In the 80s, the resurgence of pop culture after the hippie dippy 1970s, charged in with vibrant optimism not seen since post-World War II. Sassier than the 1950s’ Lost Generation, sexier than the 1960s’ Jet Age, and wilder than the 1970’s Me Decade, America was ready to cut loose and come out for fun in the 80s. Patrick McMullan, then the new-kid-on-the-block photographer, captured the hearts, minds and souls of so many icons past and present. Here, in an exclusive to us, we jump into a time machine to bring you the very best of the decade’s scenes in New York. Buckle up.
By the mid-80s, Esquire magazine had already coined the 10-year span as The Re-Decade, claiming that the decade was capturing the best (and worst) of previous eras—a hangover from the 70s with its new found self-entitlement, preppie clothing that evoked the gentler 50s, and a wildness that recalled the Roaring 20s. The decade had it all, ranging from promise to promiscuity. From the beginning of the go-go Reagan era in 1981 to the stock market plunge and the death of Andy Warhol in 1987, New York threw itself one of the longest parties in history, which Patrick McMullan, armed with a genial smile and a simple camera, began documenting in 1983 with a column in Detailsmagazine. McMullan’s unrelenting documentation of the famous figures who made New York City nightlife emblematic in the age of excess is captured in So 80s: A Photographic Diary Of A Decade (powerHouse Books). His black & white tome captures the dichotomy of the era and is a journey of the people you adored, styles you hated, and parties that never seemed to end. Yet, McMullan is modest about his success. “The clubs were a lot of fun and it was great to be wanted,” McMullan shares. “Because I took photos for magazines, people at the clubs were happy to have me there and treated me well.”
There were other paparazzi then, sure, yet in the 80s the essence of social photographers was McMullan, hurdling from Studio 54 to the Palladium, from Area to Danceteria to Limelight each night to catch the celebrities, up-and-comers, visiting royals, drag queens, and drug dealers. McMullan captured it all, and his camera was nondiscriminatory; as long as the people were interesting, he’d photograph them and make them stars. “I always take pictures of regular people who intrigue me,” he offers. “At parties I am a great introducer and an asset for getting people together who are intelligent and funny. I really enjoy people who liked to have their photos taken—people who are in a good mood, well dressed, and happy. They can be designers, models, socialites, all party people, of course. In the 80s we had our own group of club celebs, and we also had real movie stars.”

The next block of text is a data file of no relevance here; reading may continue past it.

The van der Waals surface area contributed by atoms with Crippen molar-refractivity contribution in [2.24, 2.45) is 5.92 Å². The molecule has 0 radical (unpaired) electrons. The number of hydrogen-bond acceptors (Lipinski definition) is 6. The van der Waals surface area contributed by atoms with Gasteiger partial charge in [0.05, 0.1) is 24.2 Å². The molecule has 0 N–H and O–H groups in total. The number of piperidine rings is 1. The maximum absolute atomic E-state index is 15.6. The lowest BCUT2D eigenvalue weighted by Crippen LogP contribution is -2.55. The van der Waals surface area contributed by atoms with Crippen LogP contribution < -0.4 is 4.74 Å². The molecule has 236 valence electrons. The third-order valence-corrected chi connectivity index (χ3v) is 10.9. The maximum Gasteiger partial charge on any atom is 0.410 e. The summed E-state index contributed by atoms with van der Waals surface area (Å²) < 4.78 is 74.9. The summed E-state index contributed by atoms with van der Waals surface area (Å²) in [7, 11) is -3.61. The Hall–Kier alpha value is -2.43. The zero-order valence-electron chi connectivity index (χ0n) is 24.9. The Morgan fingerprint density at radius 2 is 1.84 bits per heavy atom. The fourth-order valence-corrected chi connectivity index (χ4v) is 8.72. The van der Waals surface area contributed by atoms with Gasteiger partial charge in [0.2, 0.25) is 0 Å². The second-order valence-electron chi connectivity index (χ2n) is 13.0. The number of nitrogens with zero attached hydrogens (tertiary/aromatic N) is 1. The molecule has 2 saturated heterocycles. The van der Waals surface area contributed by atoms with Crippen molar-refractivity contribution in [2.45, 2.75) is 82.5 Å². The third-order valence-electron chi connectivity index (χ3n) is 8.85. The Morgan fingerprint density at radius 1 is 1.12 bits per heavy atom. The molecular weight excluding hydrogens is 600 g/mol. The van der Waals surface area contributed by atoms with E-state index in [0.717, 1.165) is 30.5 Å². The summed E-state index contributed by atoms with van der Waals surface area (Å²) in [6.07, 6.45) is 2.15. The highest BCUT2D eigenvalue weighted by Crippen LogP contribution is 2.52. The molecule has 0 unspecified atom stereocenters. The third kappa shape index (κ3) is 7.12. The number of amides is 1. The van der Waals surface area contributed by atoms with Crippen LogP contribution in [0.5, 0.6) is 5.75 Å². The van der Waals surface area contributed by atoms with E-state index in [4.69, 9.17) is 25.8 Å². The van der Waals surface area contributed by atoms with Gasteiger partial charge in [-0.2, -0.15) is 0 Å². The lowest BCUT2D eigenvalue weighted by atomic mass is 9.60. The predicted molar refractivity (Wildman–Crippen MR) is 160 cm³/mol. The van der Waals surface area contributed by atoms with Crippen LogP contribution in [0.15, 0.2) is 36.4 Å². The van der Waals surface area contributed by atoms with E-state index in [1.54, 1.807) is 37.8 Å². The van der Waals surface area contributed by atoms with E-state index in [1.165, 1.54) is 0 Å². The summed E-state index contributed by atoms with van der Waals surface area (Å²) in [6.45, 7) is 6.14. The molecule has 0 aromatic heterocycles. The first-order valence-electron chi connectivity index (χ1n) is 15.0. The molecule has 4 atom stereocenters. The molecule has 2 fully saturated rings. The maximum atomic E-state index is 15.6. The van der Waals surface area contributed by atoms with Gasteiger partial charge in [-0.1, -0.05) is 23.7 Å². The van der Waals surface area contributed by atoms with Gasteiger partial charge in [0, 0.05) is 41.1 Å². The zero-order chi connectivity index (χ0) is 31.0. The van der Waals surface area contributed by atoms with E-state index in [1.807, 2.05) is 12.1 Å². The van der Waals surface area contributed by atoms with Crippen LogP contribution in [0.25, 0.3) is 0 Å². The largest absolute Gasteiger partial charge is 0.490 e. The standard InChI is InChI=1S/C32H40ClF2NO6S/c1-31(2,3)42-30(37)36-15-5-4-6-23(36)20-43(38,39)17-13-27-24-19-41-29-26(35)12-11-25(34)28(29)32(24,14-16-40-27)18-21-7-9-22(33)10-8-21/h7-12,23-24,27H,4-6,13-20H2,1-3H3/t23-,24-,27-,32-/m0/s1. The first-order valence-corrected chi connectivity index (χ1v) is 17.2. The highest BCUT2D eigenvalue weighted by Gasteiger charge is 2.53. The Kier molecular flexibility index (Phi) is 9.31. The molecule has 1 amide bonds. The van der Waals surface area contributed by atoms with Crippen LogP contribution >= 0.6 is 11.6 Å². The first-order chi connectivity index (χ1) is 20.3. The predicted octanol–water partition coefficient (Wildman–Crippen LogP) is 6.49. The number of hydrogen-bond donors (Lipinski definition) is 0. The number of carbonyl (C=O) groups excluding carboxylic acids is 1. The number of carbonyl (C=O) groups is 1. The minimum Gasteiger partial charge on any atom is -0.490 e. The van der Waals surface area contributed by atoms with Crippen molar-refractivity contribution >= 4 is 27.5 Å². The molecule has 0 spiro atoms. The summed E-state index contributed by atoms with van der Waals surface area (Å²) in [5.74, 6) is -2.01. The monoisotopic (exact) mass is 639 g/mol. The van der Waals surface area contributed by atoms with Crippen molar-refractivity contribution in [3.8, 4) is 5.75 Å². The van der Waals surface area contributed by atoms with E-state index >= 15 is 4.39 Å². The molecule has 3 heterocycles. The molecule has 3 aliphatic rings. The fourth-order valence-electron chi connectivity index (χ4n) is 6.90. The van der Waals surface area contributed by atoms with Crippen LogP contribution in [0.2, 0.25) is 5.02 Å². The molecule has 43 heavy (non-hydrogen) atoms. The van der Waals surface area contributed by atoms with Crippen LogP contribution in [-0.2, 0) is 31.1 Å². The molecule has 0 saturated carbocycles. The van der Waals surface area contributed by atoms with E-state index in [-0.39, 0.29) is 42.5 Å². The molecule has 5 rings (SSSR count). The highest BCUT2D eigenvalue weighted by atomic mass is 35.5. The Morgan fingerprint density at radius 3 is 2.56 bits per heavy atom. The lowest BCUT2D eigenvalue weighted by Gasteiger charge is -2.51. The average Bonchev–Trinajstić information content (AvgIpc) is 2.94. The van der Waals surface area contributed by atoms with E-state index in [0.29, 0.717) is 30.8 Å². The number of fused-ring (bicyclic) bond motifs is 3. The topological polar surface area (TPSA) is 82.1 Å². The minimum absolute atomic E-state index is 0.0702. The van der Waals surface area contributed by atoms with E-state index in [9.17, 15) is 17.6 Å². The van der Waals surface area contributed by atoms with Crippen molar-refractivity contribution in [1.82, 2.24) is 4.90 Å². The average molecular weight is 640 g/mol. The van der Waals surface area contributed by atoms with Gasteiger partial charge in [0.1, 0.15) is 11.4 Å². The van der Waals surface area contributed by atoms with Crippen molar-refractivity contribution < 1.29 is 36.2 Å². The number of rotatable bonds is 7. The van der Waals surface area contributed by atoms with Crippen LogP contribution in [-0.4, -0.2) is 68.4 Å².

Educated at New York University, McMullan, majored in business and, as he jokes, "minored in Studio 54." He and I had the opportunity to work together with menswear fashion designer Jhane Barnes when Brilliant sponsored her Real Texas model and advertising contest across the state in 2005, which McMullan documented. It is easy for anyone who comes into McMullan’s orbit to understand why he is considered one of the world's most celebrated party, fashion, and society photographers. Seen in action, his natural sense of ease with both the famous and unknowns is equally captivating. He knows almost everyone there is to know in so many social universes, yet is just as charming to those acquaintances he has not yet made. People clamor to be shot by him and he always delivers more than expected. He invites people to open up for his camera by being themselves; he even entices his subjects to kiss, canoodle, and just have a great time. And, all the while, McMullan himself is having the time of his life, too.
One of the rising stars McMullan met early on, who graces this month’s cover, was Madonna. “I was at this party for Amadeus in 1984 and a publicist named Reid Rosenfelt said to me, ‘You should come meet this girl Madonna,’” McMullan recounts. “I said, ‘Sure, I'm very happy to meet her,’ but I didn't know who she was. When I met her and took a few pictures of her, she couldn't have been sweeter. It was just a very simple, unguarded moment.” McMullan would go on to shoot just about everyone prominent in the 80s—from the Brat Pack that included Rob Lowe, Demi Moore, and Andrew McCarthy, to icons Joan Collins and Linda Evans of “Dynasty” television fame, to artists such as Keith Herring and Jean-Michel Basquiat, and hundreds of others just as pivotal to the 1980’s pop cultural lore.